As the lazy days blurred into one, I had many interesting conversations with the staff of Madina. The Madina is owned by the remarkable Mr. Yaqoob.A veteran of the boom time for tourism in the 80’s and the 90’s, Mr Yaqoob had seen tourism in Pakistan disappear virtually overnight in the aftermath of 9/11. Even though there had been a gradual improvement, that had also declined in the last few years as Pakistan struggled with a variety of internal and external problems. Consequently, while the Madina was capable of hosting about 40 guests, nowadays it rarely saw more than 10 at any one time.For a variety of reasons, Mr. Yaqoob was in the process of opening a New Madina Hotel that would cater for more mid-range tour guests and not his traditional back-packer market. This was an ambitious decision given the parlous state of the tourism industry in the northern parts of Pakistan.
Unexpectedly, my Iranian visa code turned up several days earlier than expected leaving me with no reason to stay any longer in Gilgit. However there were a couple of places that I wanted to visit before I left. One was the British Cemetery and the other was the Kargah Buddha.
The British Cemetery in Gilgit is a reminder of times long gone. It contains the grave and headstone of G.W. Hayward. Hayward was an example par excellence of the 19th century British soldier/explorer/adventurer. After a distinguished career in the British Army in India, Hayward decided to march to the beat of his own drum and turned his not-inconsiderable talents to his own adventuring. As well as being a gifted linguist, his military training provided him with the ideal preparation for his new career as an explorer/agent/spy in the pay of Her Majesty’s Government. Hayward was awarded the Gold Medal by The Royal Geographical Society in London for his contribution to exploration in the then virtually unknown area of what is now known as the Wakhan Corridor of Afghanistan. Of course, all of this was taking place at the same time as the so-called Great Game – the political stand-off between Britain and Tsarist Russia of the mid to late 19th century.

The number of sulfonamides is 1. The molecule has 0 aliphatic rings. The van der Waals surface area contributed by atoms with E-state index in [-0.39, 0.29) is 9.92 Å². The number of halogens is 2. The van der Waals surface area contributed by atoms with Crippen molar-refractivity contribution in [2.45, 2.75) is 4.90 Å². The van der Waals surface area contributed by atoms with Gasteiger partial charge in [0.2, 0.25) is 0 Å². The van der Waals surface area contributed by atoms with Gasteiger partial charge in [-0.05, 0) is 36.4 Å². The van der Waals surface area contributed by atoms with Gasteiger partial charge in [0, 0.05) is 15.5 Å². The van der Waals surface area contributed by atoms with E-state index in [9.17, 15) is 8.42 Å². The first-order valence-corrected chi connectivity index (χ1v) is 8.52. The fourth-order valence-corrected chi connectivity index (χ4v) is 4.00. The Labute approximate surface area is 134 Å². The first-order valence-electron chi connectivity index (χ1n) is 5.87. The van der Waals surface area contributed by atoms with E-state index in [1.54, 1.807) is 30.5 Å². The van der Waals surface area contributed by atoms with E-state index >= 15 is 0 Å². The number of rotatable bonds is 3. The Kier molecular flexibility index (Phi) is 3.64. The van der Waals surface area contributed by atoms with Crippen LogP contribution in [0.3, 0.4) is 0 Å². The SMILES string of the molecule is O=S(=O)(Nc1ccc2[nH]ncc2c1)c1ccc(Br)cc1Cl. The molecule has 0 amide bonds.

Unfortunately Hayward met a grisly end when one of the local tribal leaders decided that he had had enough of European explorers and agents traipsing around in his mountains and sent a band of tribesman to dispose of Hayward and his entire expedition. Many years later his remains were recovered from the mountain pass and he was reburied in Gilgit. The British Cemetery is also the last resting place for several 20th century mountain-climbers who have perished in the Gilgit region following their own desire for adventure – like Hayward, a hundred years before.
My final sight-seeing trip was to the Kargah Buddha just west of Gilgit. The carving of the standing Buddha is believed to date from the 7th century when Gilgit was one of the most important stopovers for Buddhist monks and pilgrims travelling between China and India. The Buddha is about 5m tall and is carved into the sheer rock face some 20-30m above ground level.
So my time at Madina was drawing to a close.
It was now time to start thinking about the next stage of my trip up the KKH. My next stop was Karimabad, the main town of the historic Hunza Valley. Here I planned to spend about 3-4 days while I filled in some more time and organised the details for my imminent boat trip across the recently-formed Lake Attabad.
Karimabad was a mere 110km up the road. What surprises would the KKH hold for me on the next leg?